Organic residues

The sustainable society must be resource-efficient and organic wastes recycled as far as possible. During decomposition processes organic matter is degraded into simpler components that can be reused. The degradation process is different depending on the chemical composition of the material and the environment in which it takes place.

Biofertiliser produced in the biogas process is an example of an organic waste which is recycled when it is returned to the field. In our research, we investigate the possibility of using biofertilizer in other cropping systems such as hydroponics and algaculture. Organic waste is not limited to this but there is a wide choice of residues originating from e.g. food industry and forestry. The organisms which we use in our research are plants, algae and fungi.

In addition to recycling in order to achieve resource-efficiency, also health- and safety issues are important aspects. Consideration must be given to harmful substances, e.g. heavy metals and persistent substances such as certain pesticides, which can be present in the organic matter and thus accumulates to harmful levels. In the research we do on organic waste products, and how they can be recycled, the aspect of safety and risk of accumulation is always included.

Micronutrients and heavy metals

We have studied the uptake of heavy metals, like cadmium, in several plant species like potato, carrots and lettuce. As the solubility of cadmium in the soil solution increases at low pH, the choice of N-fertilizers in particular may affect the uptake of cadmium. We have investigated the influence of nitrogen form on cadmium uptake in both nutrient solution and field experiments.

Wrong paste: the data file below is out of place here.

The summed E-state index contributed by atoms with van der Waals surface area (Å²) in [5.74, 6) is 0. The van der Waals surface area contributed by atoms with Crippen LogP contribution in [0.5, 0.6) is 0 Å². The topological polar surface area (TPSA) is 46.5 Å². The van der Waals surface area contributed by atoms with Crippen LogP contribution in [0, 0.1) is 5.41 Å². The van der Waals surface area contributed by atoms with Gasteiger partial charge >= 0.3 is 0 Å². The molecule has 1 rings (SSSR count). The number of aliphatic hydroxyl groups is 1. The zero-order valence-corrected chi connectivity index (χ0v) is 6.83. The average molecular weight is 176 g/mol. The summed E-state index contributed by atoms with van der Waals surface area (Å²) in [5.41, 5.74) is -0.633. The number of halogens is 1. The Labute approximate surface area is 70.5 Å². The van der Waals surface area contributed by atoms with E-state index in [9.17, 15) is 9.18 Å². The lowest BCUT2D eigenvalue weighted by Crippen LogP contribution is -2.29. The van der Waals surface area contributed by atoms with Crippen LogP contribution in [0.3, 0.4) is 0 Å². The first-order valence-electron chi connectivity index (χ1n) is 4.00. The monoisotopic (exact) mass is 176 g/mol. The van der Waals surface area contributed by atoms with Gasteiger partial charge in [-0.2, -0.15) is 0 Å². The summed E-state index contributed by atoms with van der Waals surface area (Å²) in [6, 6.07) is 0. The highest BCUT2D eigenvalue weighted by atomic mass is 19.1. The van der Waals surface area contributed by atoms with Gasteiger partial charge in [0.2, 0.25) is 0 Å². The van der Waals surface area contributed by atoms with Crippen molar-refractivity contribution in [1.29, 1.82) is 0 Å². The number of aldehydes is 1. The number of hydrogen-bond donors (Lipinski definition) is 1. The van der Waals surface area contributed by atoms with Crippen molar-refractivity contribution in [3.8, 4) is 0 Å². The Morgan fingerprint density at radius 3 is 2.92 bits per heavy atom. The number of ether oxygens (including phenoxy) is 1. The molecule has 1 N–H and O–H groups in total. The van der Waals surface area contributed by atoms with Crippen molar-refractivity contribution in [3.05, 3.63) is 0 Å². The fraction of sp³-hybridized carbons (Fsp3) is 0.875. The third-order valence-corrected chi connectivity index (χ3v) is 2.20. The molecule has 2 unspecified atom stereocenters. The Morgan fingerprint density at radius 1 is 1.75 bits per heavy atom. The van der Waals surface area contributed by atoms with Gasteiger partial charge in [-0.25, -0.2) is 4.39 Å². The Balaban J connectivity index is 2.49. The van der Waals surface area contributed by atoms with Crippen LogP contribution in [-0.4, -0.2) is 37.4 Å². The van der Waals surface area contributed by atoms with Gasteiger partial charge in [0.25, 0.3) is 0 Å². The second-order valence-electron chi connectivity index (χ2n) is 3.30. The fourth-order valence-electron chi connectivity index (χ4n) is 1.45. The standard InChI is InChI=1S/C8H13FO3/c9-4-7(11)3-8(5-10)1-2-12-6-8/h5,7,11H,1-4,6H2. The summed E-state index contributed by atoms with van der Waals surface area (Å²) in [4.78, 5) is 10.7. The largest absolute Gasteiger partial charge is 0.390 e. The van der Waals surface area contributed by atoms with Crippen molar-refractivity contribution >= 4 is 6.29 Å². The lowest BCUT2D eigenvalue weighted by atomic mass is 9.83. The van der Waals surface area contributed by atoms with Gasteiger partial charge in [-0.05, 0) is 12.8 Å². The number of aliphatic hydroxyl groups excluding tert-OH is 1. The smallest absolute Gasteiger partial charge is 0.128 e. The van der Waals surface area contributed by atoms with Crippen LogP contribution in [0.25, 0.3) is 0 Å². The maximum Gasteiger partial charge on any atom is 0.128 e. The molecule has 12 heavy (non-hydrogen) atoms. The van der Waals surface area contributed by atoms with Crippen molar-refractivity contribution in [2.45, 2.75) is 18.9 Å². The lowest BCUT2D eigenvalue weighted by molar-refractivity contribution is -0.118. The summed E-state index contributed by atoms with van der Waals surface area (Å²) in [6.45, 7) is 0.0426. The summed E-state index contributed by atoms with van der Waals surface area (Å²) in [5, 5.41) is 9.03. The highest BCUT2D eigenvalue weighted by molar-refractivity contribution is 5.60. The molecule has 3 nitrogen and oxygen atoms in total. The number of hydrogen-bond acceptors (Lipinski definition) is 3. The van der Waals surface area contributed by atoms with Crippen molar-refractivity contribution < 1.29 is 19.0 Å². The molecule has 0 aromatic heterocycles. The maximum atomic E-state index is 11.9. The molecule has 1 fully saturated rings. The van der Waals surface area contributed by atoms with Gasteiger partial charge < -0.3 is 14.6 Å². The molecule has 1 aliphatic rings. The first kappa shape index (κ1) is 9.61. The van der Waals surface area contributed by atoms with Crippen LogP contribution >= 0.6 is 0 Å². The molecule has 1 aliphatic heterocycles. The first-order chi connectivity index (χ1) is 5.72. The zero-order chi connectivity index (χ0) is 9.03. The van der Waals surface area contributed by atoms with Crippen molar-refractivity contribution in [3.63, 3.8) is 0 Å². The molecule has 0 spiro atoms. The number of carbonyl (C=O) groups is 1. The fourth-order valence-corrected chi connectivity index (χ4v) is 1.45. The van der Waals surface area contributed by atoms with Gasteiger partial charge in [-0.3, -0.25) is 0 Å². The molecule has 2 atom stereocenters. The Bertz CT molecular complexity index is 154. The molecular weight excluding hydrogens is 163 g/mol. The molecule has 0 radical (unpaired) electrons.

Calcium – Potassium - Magnesium

Calcium deficiency in potato tubers may result in impaired quality such as internal brown spot, hollow heart and an increased sensitivity for blue spot. Soils usually contain high amounts of calcium, but in forms unavailable to the tubers. To be able to find the calcium strategy that gives the highest calcium concentration in tubers, we grow potatoes both in field and pot trials. We also study the interaction between calcium and boron since the uptake of these essential substances is affected by each other.

Greenhouse climate

The LED-technology is developing rapidly and has in recent years become more attractive for use in greenhouse crop production. The freedom of choice regarding the spectral distribution of the light and the design of the fittings opens up new possibilities for the use of light within protected horticulture. In the current projects the LED-technology is adapted for use in greenhouse horticulture. We are developing light strategies for reduced consumption of energy and chemical growth retardants.

Research Projects:


Horticultural Production Physiology